In relation to the profile of gestational syphilis cases in Bahia, most cases occurred among Black women (lowest percentage for the period 2007-2010, 87.2%) and in the 20 to 39 year age group (lowest percentage for 2011-2014, 70.9%). Syphilis infection was mainly classified as primary, with the lowest percentage of cases - 39.9% - corresponding to the period 2015-2017, while the highest - 65.8% - corresponded to the period 2007-2010 (Table 2).

Table 2 Absolute frequency and percentage of gestational syphilis cases according to maternal race/skin color, clinical classification and age group, by period, Bahia, Brazil, 2007-2017 

Variables Gestational syphilis
2007-2010 2011-2014 2015-2017
n % n % n %
Race/skin color
Black (black + brown) 1,160 87.2 4,227 91.2 6,658 91.1
Non-Black 171 12.8 408 8.8 652 8.9
Clinical classification
Primary 576 65.8 1.736 54.7 2,170 39.9
Secondary 156 17.8 354 11.2 468 8.5
Tertiary 49 5.6 464 14.6 1,233 22.7
Latent 94 10.8 619 19.5 1,572 28.9
Maternal age group (in years)
Under 9 - 0.0 2 0.0 2 0.0
10-14 35 2.3 88 1.6 107 1.3
15-19 298 20.0 1,370 25.1 1,942 24.0
20-39 1,117 75.0 3,868 70.9 5,874 72.5
40-59 40 2.7 128 2.4 177 2.2

Confirmed congenital syphilis cases were diagnosed mainly in newborns up to 6 days old and those of Black race/skin color. Mothers reported higher percentages in relation to having complete or incomplete 5th to 8th grade education (highest percentage for 2011-2014, 46.0%); having prenatal consultations (highest percentage for 2015-2017, 85.5%); having maternal syphilis diagnosed during prenatal care (highest percentage for 2015-2017, 52.3%); and untreated partner(s) (highest percentage for 2015-2017, 82.6%) (Table 3).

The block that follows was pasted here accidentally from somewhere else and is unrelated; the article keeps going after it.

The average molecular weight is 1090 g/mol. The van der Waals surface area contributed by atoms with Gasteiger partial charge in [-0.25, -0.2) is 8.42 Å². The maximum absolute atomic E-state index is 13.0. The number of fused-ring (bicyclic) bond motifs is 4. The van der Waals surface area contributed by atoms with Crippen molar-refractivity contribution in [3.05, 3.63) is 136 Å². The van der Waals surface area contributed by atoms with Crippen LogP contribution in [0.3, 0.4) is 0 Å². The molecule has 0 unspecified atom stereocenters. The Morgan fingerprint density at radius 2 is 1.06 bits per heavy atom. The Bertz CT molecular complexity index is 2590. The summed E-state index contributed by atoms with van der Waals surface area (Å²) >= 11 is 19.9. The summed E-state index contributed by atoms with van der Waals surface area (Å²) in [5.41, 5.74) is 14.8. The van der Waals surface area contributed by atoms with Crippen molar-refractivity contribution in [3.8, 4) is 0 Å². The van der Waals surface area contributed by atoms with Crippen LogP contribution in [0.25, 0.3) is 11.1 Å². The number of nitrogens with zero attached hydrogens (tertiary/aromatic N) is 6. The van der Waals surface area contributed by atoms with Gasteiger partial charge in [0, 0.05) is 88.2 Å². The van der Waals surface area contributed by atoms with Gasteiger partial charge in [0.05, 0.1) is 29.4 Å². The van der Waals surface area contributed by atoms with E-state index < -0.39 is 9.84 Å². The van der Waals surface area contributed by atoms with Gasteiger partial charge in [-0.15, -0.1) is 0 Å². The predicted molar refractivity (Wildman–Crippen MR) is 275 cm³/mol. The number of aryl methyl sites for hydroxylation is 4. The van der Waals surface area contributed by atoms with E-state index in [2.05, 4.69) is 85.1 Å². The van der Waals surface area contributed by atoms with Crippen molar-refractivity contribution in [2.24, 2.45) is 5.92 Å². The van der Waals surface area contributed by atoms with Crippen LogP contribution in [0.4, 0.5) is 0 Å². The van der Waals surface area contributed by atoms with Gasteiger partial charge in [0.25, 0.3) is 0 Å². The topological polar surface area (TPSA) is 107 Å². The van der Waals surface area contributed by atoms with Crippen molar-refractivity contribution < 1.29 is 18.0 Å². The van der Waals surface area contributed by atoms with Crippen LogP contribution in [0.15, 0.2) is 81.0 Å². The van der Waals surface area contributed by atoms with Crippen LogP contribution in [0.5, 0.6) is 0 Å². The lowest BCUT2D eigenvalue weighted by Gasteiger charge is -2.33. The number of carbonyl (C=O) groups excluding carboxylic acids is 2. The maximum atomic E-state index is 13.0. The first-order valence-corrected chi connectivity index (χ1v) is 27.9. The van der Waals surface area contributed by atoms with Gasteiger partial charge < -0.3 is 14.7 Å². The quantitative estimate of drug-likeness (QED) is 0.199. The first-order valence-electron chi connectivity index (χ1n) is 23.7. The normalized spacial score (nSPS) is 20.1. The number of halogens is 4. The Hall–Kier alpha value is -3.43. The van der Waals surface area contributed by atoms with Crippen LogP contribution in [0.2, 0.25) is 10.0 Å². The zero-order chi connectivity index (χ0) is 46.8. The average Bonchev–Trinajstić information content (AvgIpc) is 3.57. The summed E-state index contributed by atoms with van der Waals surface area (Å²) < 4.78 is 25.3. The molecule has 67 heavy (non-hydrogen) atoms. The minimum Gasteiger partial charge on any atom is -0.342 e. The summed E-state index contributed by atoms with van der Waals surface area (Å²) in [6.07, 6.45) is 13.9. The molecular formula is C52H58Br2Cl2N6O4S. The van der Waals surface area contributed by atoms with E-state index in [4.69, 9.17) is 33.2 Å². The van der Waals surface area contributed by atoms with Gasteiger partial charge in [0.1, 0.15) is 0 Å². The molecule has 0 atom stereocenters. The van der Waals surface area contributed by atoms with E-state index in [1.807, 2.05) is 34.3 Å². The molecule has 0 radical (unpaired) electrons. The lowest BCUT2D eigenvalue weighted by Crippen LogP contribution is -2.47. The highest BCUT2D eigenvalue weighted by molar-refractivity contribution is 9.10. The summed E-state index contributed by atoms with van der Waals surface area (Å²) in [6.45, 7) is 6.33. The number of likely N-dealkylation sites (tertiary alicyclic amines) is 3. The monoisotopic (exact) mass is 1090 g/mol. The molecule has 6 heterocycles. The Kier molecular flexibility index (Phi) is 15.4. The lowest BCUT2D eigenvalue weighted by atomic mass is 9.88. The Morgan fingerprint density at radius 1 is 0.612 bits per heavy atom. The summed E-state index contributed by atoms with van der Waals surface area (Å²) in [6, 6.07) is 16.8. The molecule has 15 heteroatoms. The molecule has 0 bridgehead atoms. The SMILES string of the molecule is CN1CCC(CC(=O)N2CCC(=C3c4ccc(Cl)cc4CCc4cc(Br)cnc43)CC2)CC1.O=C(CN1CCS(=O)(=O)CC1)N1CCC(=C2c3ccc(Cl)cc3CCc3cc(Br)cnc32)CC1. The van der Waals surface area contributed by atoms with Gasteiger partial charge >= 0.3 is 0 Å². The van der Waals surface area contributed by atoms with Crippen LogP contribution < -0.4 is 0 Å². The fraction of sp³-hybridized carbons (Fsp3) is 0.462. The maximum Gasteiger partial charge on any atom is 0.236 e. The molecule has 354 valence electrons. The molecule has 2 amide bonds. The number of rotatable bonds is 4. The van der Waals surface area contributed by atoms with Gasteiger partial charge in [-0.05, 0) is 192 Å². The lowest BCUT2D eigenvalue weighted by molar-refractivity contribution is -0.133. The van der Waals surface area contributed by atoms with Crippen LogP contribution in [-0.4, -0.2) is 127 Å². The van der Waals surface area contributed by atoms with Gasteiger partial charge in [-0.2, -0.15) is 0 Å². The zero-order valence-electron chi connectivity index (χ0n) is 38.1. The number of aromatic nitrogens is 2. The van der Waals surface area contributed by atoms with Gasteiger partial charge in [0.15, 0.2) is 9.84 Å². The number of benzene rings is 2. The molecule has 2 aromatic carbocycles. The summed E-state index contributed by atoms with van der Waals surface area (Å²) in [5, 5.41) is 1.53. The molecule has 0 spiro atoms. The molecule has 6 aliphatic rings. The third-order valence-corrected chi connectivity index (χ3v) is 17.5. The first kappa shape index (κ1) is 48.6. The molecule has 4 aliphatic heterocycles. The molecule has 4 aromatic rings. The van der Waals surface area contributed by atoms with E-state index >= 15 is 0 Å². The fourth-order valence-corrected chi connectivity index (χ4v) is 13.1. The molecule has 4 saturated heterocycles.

Table 3 Absolute frequency and percentage of congenital syphilis cases according to child’s race/skin color, age group and sex, maternal schooling, prenatal care, time when maternal syphilis was diagnosed, partner(s) treated, case classification and progression, by period, Bahia, Brazil, 2007-2017 

Variables Congenital syphilis
2007-2010 2011-2014 2015-2017
n % n % n %
Race/skin color
Black (black + brown) 555 86.6 1,902 92.2 2,753 93.6
Non-Black 86 13.4 161 7.8 187 6.4
Age group of children with congenital syphilis
Up to 6 days 827 91.6 2,797 93.6 3,714 94.7
7-27 days 46 5.1 91 3.1 99 2.5
28 days to 1 year 26 2.9 93 3.1 98 2.5
2-12 years 4 0.4 6 0.2 11 0.3
Sex of children with congenital syphilis
Male 397 47.7 1,194 46.4 1,761 47.8
Female 436 52.3 1,381 53.6 1,922 52.2
Maternal schooling
No schooling 17 2.7 30 1.8 30 1.2
1st to 4th grade, complete or incomplete 201 31.9 401 23.5 443 17.6
5th to 8th grade, complete or incomplete 282 44.8 783 46.0 1,149 45.6
High school, complete or incomplete 123 19.5 472 27.7 842 33.5
Higher education, complete or incomplete 7 1.1 17 1.0 54 2.1
Prenatal care
Yes 606 75.8 1,947 79.1 2,950 85.5
No 194 24.2 515 20.9 501 14.5
Time when maternal syphilis diagnosed
During prenatal care 334 40.7 1,172 44.1 1,917 52.3
At childbirth/curettage 287 35.0 934 35.2 1,248 34.0
After childbirth 182 22.2 522 19.7 484 13.2
Diagnosis not performed 17 2.1 27 1.0 19 0.5
Partner(s) treated
Yes 161 23.4 492 25.3 511 17.4
No 526 76.6 1,452 74.7 2,431 82.6
Final congenital syphilis classification
Recent congenital syphilis 827 98.3 2,723 99.0 3,833 97.7
Late congenital syphilis 9 1.1 5 0.2 11 0.3
Syphilis stillbirth/miscarriage 5 0.6 23 0.8 78 2.0